Ross Trebilco’s career shift at 72

Popcorn? Ice Cream? Bale of hay? The Capitol’s Ross Treblico.

Ross Treblico is a farmer who runs a movie theater. Or, conversely, he's the cinema operator who is also a man of the land. Either way, it's a weird juxtaposition that's seems lost on him.

He's equally at ease making popcorn and choc-tops as he is silage. He‘s equally at ease driving a tractor or operating his $1 million digital movie projectors.

And he's just as happy dealing with beef cattle as he is people. Although he prefers beef cattle because “people can be very hard work”.

Beef cattle don't walk in off the street demanding a piddle in the toilets at his Capitol Cinema in Te Puke, and they certainly don't spit or whack you when he says no.

He's had to prise apart people “making out” during a movie. And there are people who want to bring in their own alcohol and food. “It can get quite nasty and I am sick of that sort of thing,” says Ross. “So I definitely enjoy farm work more.

“People who come in and buy a ticket and some popcorn don't know I am a farmer.”

And the kids down main street in Te Puke just call out “there's the movie man.” They don't call out there's farmer Treblico.

However, Ross's time as “Mr Movie Man” is rapidly rolling towards the credits. He's getting out, selling up and going back to farming.

“I'm 72 soon,” he says, but his work ethic is even more epic than some of the movies he shows at the Capitol.

“I am feeding the cattle by 8am, and as early as 5am during the school holidays. Then I'll be down at the cinema until midnight, every day, seven days a week. I haven't had a day off for 20 years.” That's at least 15 hours a day.

“It's an easy job. Not hard.” By “not hard”, it can be assumed he means it's not physical, that he doesn't break a sweat. “But it is still work, you gotta be here.”

And he's insistent that in 20 years of owning his own cinema, he's never seen one movie in its entirety. Not one. But he did see the first 15 minutes of the three hours and 48 minutes of Lord of the Rings: The

Fellowship of the Ring – probably not enough to pick up the story line or critique it.

“There was a phone call and I had to come out. Then the lolly man arrived. I had to order the lollies so I didn't go back in. No point.”

And because each of the four screens in the complex would empty at a different times, Ross would have to clean them out. There was never time to stop and watch the core business.

But - and it's a big but - Ross will be sad to leave it. “I will miss it after a while,” he admits. “It's taken such a big chunk of my life for the last 20 years.”

The former pig farmer, kiwifruit orchardist and current cattle rancher never set out to be in the motion picture industry. It evolved that way. In fact, it fell on him.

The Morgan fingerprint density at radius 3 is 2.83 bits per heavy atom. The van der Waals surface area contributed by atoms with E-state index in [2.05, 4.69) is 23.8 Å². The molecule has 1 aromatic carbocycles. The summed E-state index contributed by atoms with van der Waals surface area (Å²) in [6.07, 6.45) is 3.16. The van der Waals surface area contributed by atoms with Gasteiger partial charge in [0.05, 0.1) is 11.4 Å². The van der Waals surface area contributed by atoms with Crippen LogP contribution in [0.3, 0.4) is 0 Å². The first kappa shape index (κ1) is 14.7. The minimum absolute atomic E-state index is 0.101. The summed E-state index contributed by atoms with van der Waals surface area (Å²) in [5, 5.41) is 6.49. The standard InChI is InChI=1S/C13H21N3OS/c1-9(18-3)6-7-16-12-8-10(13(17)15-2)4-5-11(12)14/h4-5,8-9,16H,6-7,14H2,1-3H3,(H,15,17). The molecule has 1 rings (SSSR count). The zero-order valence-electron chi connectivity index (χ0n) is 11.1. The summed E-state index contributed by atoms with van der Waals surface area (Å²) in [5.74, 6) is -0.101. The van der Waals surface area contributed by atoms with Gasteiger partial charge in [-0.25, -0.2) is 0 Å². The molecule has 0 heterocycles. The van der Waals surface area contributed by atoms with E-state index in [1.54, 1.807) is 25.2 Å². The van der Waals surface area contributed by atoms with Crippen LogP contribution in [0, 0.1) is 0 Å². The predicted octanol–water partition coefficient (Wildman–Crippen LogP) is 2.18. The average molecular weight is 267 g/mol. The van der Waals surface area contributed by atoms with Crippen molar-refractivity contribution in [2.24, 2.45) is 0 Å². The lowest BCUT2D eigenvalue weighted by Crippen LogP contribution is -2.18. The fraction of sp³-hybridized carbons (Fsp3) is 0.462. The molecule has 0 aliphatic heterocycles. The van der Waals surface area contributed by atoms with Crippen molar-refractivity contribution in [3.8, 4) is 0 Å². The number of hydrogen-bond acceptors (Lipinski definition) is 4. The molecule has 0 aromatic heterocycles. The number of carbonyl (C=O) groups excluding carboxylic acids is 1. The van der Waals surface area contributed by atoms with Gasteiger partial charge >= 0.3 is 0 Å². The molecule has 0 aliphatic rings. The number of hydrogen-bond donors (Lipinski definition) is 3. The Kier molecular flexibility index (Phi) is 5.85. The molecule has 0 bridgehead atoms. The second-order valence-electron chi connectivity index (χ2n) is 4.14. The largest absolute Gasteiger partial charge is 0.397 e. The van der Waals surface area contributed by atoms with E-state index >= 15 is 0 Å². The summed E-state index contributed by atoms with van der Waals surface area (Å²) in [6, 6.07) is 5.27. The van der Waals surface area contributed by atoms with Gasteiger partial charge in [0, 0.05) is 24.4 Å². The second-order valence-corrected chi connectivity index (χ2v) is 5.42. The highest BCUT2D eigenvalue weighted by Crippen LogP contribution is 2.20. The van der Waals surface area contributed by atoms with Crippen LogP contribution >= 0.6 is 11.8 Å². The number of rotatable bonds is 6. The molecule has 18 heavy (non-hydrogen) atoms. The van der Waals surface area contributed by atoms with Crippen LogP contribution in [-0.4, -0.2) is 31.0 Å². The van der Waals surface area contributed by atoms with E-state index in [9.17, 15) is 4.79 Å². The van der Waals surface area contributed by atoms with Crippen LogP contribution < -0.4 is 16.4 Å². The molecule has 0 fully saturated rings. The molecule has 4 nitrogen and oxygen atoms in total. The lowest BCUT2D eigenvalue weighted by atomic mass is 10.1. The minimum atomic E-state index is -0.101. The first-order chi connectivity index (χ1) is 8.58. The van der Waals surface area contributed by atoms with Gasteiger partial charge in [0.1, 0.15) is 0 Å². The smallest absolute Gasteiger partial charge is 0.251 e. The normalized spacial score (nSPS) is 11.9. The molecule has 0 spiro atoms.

“I had bought the old Westpac building for my wife's business and bits of spouting and pipe were falling on my roof from the Capitol next door.” He remonstrated with the owners who told Ross if he didn't like he should buy it.

So he bought his problem, a building that had been derelict for 25 years. The beef farmer was lord of his own wreck. “It had strong bones, but the roof had caved in and the floor had gone.” Ross's initial plan to convert the 80-year-old theatre into a shopping mall flopped like a bad movie. His solution was simple and obvious – throw $2 million at restoring it as a theatre and cinema.

“Then after we'd been running for about five years everything went digital – we pulled all the old projection equipment out and put in the new digital stuff. That was another million dollars.” That's a lot of popcorn and soda.

It was early one Friday afternoon when The Weekend Sun dropped by the Capitol. There's just one patron in all of the four cinemas watching Batman and Wonder Woman deal with a new threat to mankind in Justice League.

Out in the foyer, the farmer turned projectionist, cleaner and usher, is making popcorn, after having coned up and frozen the choc-tops.

“Hi, I'm from The Weekend Sun, I was hoping to talk with Ross Treblico?” The farmer stops and turns slowly, but deliberately, from the popping popcorn machine. “Well, seeing as I am the only person here, that must be me.”

A bit country gruff or a labored joke, either way you warm to the man if you scratch slowly and deep enough.

Staring down at 72 years, a nut of thick white hair and the lean, wiry, healthy look of a man who has laboured for a living. And there's a will for more work.

“I will probably look for another bit of land.” That's after a holiday - his first for 20 years - perhaps a train trip.

Like her owner, the Capitol has good bones as well as classical art deco or ‘moderne' good looks of the 1930s. “At the same time, people will say it's an old building and won't buy something they think might fall over. But she's as strong as.”

Let's clarify the dunny issue. It's not that Ross doesn't want to provide a relief stop for those caught short down Jellicoe Street. He can't, he's prevented by regulation.

The rules say a toilet for every forty seats. He has 400 seats and ten toilets. “If I was going to let them walk in off the street I would have to provide a special toilet for them. That's a job for the council. People don't or won't understand.”

And as for that loner watching Justice League, it's not an industry indicator. It's always quiet when Ross is making popcorn. In the evening there can be 30, 40 or 50 in each of the four screens. Ten in each adds up. “That's quite profitable,” he says.

And on a wet school holiday he can take $12,000 in a day. And beef's doing alright too.

“I like the variety” says Ross, who's got two bob each way. “When one's down, the other's up.”

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